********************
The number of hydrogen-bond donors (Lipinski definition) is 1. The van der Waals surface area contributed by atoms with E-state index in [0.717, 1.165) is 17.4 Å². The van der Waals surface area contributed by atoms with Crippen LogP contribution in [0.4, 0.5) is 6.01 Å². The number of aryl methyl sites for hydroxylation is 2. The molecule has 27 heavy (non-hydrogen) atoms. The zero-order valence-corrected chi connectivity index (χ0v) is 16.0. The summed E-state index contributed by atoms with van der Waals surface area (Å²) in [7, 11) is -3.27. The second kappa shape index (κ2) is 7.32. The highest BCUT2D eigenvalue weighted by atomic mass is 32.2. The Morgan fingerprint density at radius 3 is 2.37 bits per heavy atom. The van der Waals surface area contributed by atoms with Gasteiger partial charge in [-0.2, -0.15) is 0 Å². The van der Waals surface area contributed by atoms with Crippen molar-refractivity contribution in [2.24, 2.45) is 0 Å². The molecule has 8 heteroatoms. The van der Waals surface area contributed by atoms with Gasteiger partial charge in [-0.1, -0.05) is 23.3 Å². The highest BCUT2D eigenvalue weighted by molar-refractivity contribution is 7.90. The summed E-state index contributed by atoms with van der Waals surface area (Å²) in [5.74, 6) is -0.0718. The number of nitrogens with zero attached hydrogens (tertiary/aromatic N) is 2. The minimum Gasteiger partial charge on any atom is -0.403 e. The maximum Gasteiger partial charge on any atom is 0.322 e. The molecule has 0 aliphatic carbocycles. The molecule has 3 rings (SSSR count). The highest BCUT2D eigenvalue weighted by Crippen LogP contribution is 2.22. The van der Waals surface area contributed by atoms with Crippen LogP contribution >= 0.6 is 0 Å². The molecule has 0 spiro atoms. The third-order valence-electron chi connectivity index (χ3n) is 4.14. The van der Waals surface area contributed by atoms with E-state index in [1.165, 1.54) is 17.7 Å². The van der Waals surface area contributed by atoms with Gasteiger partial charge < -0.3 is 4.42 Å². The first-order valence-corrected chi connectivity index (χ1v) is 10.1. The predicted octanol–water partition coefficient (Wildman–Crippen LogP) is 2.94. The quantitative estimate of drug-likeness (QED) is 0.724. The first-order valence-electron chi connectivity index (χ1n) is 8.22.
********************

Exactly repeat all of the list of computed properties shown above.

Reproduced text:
The number of hydrogen-bond donors (Lipinski definition) is 1. The van der Waals surface area contributed by atoms with E-state index in [0.717, 1.165) is 17.4 Å². The van der Waals surface area contributed by atoms with Crippen LogP contribution in [0.4, 0.5) is 6.01 Å². The number of aryl methyl sites for hydroxylation is 2. The molecule has 27 heavy (non-hydrogen) atoms. The zero-order valence-corrected chi connectivity index (χ0v) is 16.0. The summed E-state index contributed by atoms with van der Waals surface area (Å²) in [7, 11) is -3.27. The second kappa shape index (κ2) is 7.32. The highest BCUT2D eigenvalue weighted by atomic mass is 32.2. The Morgan fingerprint density at radius 3 is 2.37 bits per heavy atom. The van der Waals surface area contributed by atoms with Gasteiger partial charge in [-0.2, -0.15) is 0 Å². The van der Waals surface area contributed by atoms with Crippen molar-refractivity contribution in [2.24, 2.45) is 0 Å². The molecule has 8 heteroatoms. The van der Waals surface area contributed by atoms with Gasteiger partial charge in [-0.1, -0.05) is 23.3 Å². The highest BCUT2D eigenvalue weighted by molar-refractivity contribution is 7.90. The summed E-state index contributed by atoms with van der Waals surface area (Å²) in [5.74, 6) is -0.0718. The number of nitrogens with zero attached hydrogens (tertiary/aromatic N) is 2. The minimum Gasteiger partial charge on any atom is -0.403 e. The maximum Gasteiger partial charge on any atom is 0.322 e. The molecule has 0 aliphatic carbocycles. The molecule has 3 rings (SSSR count). The highest BCUT2D eigenvalue weighted by Crippen LogP contribution is 2.22. The van der Waals surface area contributed by atoms with Crippen LogP contribution >= 0.6 is 0 Å². The molecule has 0 spiro atoms. The third-order valence-electron chi connectivity index (χ3n) is 4.14. The van der Waals surface area contributed by atoms with E-state index in [1.165, 1.54) is 17.7 Å². The van der Waals surface area contributed by atoms with Gasteiger partial charge < -0.3 is 4.42 Å². The first-order valence-corrected chi connectivity index (χ1v) is 10.1. The predicted octanol–water partition coefficient (Wildman–Crippen LogP) is 2.94. The quantitative estimate of drug-likeness (QED) is 0.724. The first-order valence-electron chi connectivity index (χ1n) is 8.22.